Tuesday, March 8, 2011

“Qualifications of Worship Leaders” Adult Sunday School Lesson

International Sunday School Lesson
For Week Ending March 13, 2011

Purpose: To grasp that God expects Christian leaders to be not only transparent and accountable but also holy and humble

Scripture Text: 1st Timothy 3:1-13 (NRSV)

I Timothy 3:1-13
(1)The saying is sure: whoever aspires to the office of bishop desires a noble task. (2)Now a bishop must be above reproach, married only once, temperate, sensible, respectable, hospitable, an apt teacher, (3)not a drunkard, not violent but gentle, not quarrelsome, and not a lover of money. (4)He must manage his own household well, keeping his children submissive and respectful in every way— (5)for if someone does not know how to manage his own household, how can he take care of God’s church? (6)He must not be a recent convert, or he may be puffed up with conceit and fall into the condemnation of the devil. (7)Moreover, he must be well thought of by outsiders, so that he may not fall into disgrace and the snare of the devil.

(8)Deacons likewise must be serious, not double-tongued, not indulging in much wine, not greedy for money; (9)they must hold fast to the mystery of the faith with a clear conscience. (10)And let them first be tested; then, if they prove themselves blameless, let them serve as deacons. (11)Women likewise must be serious, not slanderers, but temperate, faithful in all things. (12)Let deacons be married only once, and let them manage their children and their households well; (13)for those who serve well as deacons gain a good standing for themselves and great boldness in the faith that is in Christ Jesus.

My Thoughts by Burgess Walter

One of the things that stands out in Paul's pastoral letters is all three letters were addressed to one of Paul's appointed pastors, either Timothy or Titus, and they cover many topics and doctrines, and vary in the instructions and teaching given by each letter.

The lesson is not intended to look back at history and the first century church, but rather to offer a valuable reflection on how best to select, recognize and train local church leaders, as well as pastors. Regardless of denomination, or label, the rules laid down by Paul to Timothy in the first century, are relevant to all churches, in all periods of time.

The phrase “The saying is sure,” applies every bit as much today as it did in Paul's time. It was important that the early church understood the responsibility of leadership. Bishops earned the position by being faithful as deacons and teachers, prior to being selected as a bishop; for the most part, the bishop was comparable to today's senior pastor. Today's standards have been lowered considerably when compared to the standards Paul suggested for Timothy and the church he was nurturing.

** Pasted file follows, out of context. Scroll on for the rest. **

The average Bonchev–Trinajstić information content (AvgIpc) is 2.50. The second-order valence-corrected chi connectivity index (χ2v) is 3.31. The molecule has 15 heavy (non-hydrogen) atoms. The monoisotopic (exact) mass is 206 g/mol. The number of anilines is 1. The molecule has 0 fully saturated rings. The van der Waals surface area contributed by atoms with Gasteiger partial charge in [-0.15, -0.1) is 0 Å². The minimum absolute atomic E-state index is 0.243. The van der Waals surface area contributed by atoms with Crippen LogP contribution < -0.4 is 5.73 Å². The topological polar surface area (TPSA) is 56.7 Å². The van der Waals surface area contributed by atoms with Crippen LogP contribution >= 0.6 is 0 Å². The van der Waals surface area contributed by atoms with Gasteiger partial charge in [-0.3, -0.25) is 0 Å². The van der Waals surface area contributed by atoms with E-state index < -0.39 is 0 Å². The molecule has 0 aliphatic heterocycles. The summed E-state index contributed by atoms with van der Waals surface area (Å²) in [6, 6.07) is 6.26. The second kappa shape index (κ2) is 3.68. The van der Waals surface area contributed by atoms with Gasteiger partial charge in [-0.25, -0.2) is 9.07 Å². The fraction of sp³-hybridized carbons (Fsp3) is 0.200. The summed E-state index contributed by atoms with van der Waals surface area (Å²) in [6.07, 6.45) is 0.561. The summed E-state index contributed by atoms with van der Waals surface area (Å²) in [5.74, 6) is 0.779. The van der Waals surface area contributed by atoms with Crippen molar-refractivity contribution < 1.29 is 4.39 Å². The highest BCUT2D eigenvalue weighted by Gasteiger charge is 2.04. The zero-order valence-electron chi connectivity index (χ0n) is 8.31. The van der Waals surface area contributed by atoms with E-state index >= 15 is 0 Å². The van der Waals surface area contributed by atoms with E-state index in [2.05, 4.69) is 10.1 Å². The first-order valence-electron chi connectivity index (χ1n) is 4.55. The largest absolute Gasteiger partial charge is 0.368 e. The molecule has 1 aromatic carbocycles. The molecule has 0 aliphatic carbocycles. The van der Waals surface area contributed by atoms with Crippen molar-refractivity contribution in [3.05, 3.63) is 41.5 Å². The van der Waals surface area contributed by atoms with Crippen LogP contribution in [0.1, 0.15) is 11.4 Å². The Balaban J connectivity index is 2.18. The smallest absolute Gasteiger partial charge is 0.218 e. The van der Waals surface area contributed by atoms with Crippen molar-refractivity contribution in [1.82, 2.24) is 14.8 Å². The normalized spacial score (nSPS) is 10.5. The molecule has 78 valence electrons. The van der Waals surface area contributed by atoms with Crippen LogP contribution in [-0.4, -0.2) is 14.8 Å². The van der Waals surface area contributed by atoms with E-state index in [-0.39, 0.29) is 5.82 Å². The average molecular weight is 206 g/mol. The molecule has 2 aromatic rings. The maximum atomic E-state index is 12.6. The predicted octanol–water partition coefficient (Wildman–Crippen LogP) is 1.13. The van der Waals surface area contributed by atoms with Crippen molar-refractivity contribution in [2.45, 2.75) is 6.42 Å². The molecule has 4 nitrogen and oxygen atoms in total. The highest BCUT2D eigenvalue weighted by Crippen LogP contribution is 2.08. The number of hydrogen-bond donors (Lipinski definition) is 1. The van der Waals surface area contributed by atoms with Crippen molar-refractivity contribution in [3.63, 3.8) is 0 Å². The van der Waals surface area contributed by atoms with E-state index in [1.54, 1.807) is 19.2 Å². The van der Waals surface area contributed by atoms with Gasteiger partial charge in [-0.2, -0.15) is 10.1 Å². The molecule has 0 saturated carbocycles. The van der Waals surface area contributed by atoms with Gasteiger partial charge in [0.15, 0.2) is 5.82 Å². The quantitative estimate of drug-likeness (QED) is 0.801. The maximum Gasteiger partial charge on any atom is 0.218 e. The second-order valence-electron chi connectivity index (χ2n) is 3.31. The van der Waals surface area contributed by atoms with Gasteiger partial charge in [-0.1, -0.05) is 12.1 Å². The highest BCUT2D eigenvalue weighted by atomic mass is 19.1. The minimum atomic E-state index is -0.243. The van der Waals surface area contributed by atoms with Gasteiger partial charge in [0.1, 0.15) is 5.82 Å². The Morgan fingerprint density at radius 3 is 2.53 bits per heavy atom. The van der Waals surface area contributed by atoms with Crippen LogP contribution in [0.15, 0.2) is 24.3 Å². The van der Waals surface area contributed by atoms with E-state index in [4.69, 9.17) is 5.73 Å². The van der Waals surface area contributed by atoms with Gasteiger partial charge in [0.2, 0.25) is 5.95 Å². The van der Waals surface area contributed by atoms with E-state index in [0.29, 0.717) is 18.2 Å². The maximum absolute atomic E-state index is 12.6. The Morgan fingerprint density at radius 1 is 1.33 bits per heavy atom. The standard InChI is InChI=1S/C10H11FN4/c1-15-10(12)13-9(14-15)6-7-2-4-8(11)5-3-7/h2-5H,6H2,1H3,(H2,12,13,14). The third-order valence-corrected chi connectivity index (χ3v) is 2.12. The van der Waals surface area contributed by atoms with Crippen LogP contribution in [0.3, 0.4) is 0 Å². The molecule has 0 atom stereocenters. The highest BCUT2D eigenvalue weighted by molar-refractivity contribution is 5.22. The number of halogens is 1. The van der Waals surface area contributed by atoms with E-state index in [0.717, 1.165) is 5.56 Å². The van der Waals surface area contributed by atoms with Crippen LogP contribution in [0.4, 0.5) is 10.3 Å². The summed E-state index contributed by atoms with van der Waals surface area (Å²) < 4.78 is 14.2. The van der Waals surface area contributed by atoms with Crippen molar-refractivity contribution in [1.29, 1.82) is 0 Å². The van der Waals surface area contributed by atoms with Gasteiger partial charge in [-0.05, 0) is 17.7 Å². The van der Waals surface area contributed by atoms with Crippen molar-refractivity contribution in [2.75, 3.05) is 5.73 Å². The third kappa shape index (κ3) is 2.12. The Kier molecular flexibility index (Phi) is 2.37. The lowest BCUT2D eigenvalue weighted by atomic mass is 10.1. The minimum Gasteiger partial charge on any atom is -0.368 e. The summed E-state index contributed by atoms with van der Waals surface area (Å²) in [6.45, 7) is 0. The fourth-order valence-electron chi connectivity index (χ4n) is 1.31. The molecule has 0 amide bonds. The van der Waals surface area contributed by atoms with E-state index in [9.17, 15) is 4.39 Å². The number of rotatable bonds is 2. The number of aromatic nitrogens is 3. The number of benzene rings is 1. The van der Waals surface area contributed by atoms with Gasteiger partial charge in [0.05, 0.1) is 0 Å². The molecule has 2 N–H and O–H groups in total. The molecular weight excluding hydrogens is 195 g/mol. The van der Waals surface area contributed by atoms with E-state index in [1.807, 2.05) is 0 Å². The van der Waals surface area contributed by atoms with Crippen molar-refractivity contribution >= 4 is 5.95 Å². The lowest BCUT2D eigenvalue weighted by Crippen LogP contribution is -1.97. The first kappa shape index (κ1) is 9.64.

I am afraid today we fill offices and positions by one's willingness to serve rather than the qualifications taught by Paul. We can overlook almost anything, as long as the position gets filled. It should also be pointed out that many that qualify, for whatever reason, choose not to serve or lead.

The question for churches today is: what qualifications are we willing to sacrifice? Are Paul's qualifications unrealistic? Can we expect our leaders to adhere to such a strict code of conduct? Unfortunately the world has the same problem with is leaders. Notoriety has replaced temperate, sensible and respectable, and for the most part if we eliminated all of those that were NOT lovers of money, who could we get to run for public office.

As I read our text, I am haunted by the question is holiness and humbleness a gift from God? Or is it a characteristic of what all Christians should be?

Our lesson contains a lot of suggested behavior patterns for both men and women; it also seems to impose some type of apprenticeship, or training for those that wish to serve.

There was a time when a Christian was expected to live a separated life, that is, we were to separate ourselves from the things of this world. Nowadays it seems we take separate lives to mean, we separate our church life from our family life and both of those from our life at work. Unfortunately that is exactly what Paul was addressing, we should live one life dedicated to the principles taught by Jesus and Paul whether at church, home or work. Our problem may not be qualified leaders, but rather a qualified pool from which to choose our leaders. There is nothing in Paul's list that should be too difficult to abide by, not just for leaders, but for all Christian congregations. Hold fast to the mystery of your faith.

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